TORONTO, June 20, 2016 /CNW/ - Financial Planning Standards Council (FPSC) has commented on the preliminary recommendations of the Ontario government-appointed Expert Committee to Consider Financial Advisory and Financial Planning Policy Alternatives.
While FPSC is supportive of several of the Committee's initial policy recommendations, it is proposing several modifications that will be more in keeping with the Expert Committee's principles, particularly those related to regulatory efficiency and enhancing regulatory cohesion and consistency.
According to Cary List, FPSC's President and CEO, "While FPSC agrees that regulation is required for those holding out as financial planners by way of titles or described services, the Committee's principles can be best achieved with a professional body accreditation model."
Under FPSC's proposed amendments to the Committee's recommendations, the newly formed Financial Services Regulatory Authority (FSRA) would assume authority for accrediting a professional body for financial planning. The professional body would then be responsible for oversight of individuals authorized to use the "financial planner" title, and for granting the corresponding financial planner designation. This accredited professional body would have authority for standard-setting, policy- and rule-making, enforcement and oversight of all those using the financial planner title, while IIROC, the MFDA, and the statutory regulators would continue to regulate any financial planning activity already within their respective jurisdictions, as they do today. FSRA would be responsible for holding the professional body accountable for compliance with its obligations as a professional body, to ensure consumers are appropriately protected. This model of accreditation of professional bodies could be expanded to include other financial services professions, including title restrictions and corresponding designations.
"FPSC's proposed approach addresses our concerns with the Committee's recommendations (i.e. the fact that standards and infrastructure already exist; duplicative and potentially inconsistent regulation; and perpetuation of consumer confusion), while better meeting the Committee's objective of leveraging the existing regulatory framework," says List.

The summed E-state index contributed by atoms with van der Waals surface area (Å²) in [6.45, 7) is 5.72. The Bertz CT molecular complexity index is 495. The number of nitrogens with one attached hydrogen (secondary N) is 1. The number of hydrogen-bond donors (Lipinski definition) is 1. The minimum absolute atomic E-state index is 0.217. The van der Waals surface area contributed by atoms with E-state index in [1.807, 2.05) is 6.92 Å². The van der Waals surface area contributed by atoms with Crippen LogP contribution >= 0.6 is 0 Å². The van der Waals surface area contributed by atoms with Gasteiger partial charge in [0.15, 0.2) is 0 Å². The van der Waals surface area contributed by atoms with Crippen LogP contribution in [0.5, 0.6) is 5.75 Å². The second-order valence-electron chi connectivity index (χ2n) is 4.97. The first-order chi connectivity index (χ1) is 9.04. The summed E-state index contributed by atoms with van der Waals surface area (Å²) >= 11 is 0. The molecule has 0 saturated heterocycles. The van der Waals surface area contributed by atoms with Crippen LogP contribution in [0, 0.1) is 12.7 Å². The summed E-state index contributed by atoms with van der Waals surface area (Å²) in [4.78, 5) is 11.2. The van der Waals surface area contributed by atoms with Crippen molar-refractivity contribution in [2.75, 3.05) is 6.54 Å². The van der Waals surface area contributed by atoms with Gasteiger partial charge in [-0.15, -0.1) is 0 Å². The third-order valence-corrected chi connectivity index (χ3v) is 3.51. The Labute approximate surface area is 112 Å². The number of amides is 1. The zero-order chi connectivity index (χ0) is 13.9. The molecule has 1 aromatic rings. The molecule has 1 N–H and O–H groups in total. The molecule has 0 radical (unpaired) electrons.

In the 2015 consultation paper that proposed the establishment of the FSRA, the Expert Panel leading this consultation recommended that "FSRA be given authority over, and responsibility for, oversight of any self-regulatory body operating within the financial services sector in Ontario (not otherwise overseen by another statutory body)." This recommendation followed from the Auditor General's 2014 review of FSCO, wherein she suggested FSCO should "explore opportunities to transfer more responsibility for protecting the public interest and enhancing public confidence to new or established self-governing industry associations, with oversight by FSCO." FPSC's proposed approach is entirely consistent with those recommendations.
The Expert Committee is expected to review stakeholder input over the summer and produce their final policy recommendations to the Ontario Ministry of Finance this fall.
FPSC's formal submission to the Expert Committee can be found here.
About Financial Planning Standards Council
FPSC was incorporated in 1995, then as the Financial Planners Standards Council of Canada, specifically for the purposes of resolving the problems identified in the Committee's interim report—namely, the lack of consistency in qualifications and competence of financial planners, and the consumer confusion arising from the multitude of financial planning-related designations being used in Canada at the time. FPSC was founded by allied and competing organizations from virtually all sectors of the financial services industry, including accounting, banking, insurance, securities, credit unions, and financial planning. Through FPSC, these organizations worked together to bring the internationally renowned CFP® designation to Canada to serve as the designation representing financial planning competence and professionalism for Canadians.
Today FPSC oversees nearly 17,000 CFP professionals and 2,000 FPSC Level 1® Certificants in Financial Planning across Canada, including nearly 10,000 in Ontario alone. Taking into account FPSC's direct partnership with the Institut québécois de planification financière (IQPF), which is the only organization in Quebec authorized to grant diplomas in financial planning, there are more than 23,500 financial planners in Canada who have met, and continue to meet, FPSC's standards.
SOURCE Financial Planning Standards Council
For further information: Caroline Horcher, Manager, Public Affairs, Financial Planning Standards Council, firstname.lastname@example.org, 416.593.8587, ext. 232, or 1.800.305.9886